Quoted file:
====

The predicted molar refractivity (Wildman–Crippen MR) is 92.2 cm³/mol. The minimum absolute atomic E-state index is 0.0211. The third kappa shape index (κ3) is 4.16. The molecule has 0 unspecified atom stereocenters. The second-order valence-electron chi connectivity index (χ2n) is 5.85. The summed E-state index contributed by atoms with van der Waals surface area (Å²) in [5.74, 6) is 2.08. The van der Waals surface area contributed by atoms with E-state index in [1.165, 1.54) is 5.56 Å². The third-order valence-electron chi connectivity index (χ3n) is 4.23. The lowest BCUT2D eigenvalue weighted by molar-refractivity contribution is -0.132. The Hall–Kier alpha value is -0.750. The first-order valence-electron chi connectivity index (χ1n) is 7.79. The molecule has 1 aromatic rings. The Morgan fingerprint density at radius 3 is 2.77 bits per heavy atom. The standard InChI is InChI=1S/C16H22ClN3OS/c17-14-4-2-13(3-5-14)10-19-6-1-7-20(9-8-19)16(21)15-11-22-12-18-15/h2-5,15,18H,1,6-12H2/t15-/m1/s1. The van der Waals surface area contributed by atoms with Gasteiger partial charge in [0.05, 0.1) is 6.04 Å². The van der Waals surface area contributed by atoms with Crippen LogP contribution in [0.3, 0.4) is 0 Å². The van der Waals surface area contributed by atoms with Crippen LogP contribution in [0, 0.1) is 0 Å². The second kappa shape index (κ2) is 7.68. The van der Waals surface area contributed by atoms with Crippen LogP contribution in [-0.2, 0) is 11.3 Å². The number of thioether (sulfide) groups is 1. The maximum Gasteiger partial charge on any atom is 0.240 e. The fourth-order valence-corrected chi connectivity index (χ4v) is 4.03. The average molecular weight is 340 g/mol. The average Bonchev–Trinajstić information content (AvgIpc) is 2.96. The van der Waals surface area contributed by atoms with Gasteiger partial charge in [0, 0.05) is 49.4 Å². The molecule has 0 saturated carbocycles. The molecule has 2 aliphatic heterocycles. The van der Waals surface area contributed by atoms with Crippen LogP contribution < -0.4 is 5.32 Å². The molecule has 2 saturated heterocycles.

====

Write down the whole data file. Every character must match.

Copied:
The predicted molar refractivity (Wildman–Crippen MR) is 92.2 cm³/mol. The minimum absolute atomic E-state index is 0.0211. The third kappa shape index (κ3) is 4.16. The molecule has 0 unspecified atom stereocenters. The second-order valence-electron chi connectivity index (χ2n) is 5.85. The summed E-state index contributed by atoms with van der Waals surface area (Å²) in [5.74, 6) is 2.08. The van der Waals surface area contributed by atoms with E-state index in [1.165, 1.54) is 5.56 Å². The third-order valence-electron chi connectivity index (χ3n) is 4.23. The lowest BCUT2D eigenvalue weighted by molar-refractivity contribution is -0.132. The Hall–Kier alpha value is -0.750. The first-order valence-electron chi connectivity index (χ1n) is 7.79. The molecule has 1 aromatic rings. The Morgan fingerprint density at radius 3 is 2.77 bits per heavy atom. The standard InChI is InChI=1S/C16H22ClN3OS/c17-14-4-2-13(3-5-14)10-19-6-1-7-20(9-8-19)16(21)15-11-22-12-18-15/h2-5,15,18H,1,6-12H2/t15-/m1/s1. The van der Waals surface area contributed by atoms with Gasteiger partial charge in [0.05, 0.1) is 6.04 Å². The van der Waals surface area contributed by atoms with Crippen LogP contribution in [0.3, 0.4) is 0 Å². The van der Waals surface area contributed by atoms with Crippen LogP contribution in [0, 0.1) is 0 Å². The second kappa shape index (κ2) is 7.68. The van der Waals surface area contributed by atoms with Crippen LogP contribution in [-0.2, 0) is 11.3 Å². The number of thioether (sulfide) groups is 1. The maximum Gasteiger partial charge on any atom is 0.240 e. The fourth-order valence-corrected chi connectivity index (χ4v) is 4.03. The average molecular weight is 340 g/mol. The average Bonchev–Trinajstić information content (AvgIpc) is 2.96. The van der Waals surface area contributed by atoms with Gasteiger partial charge in [0, 0.05) is 49.4 Å². The molecule has 0 saturated carbocycles. The molecule has 2 aliphatic heterocycles. The van der Waals surface area contributed by atoms with Crippen LogP contribution < -0.4 is 5.32 Å². The molecule has 2 saturated heterocycles.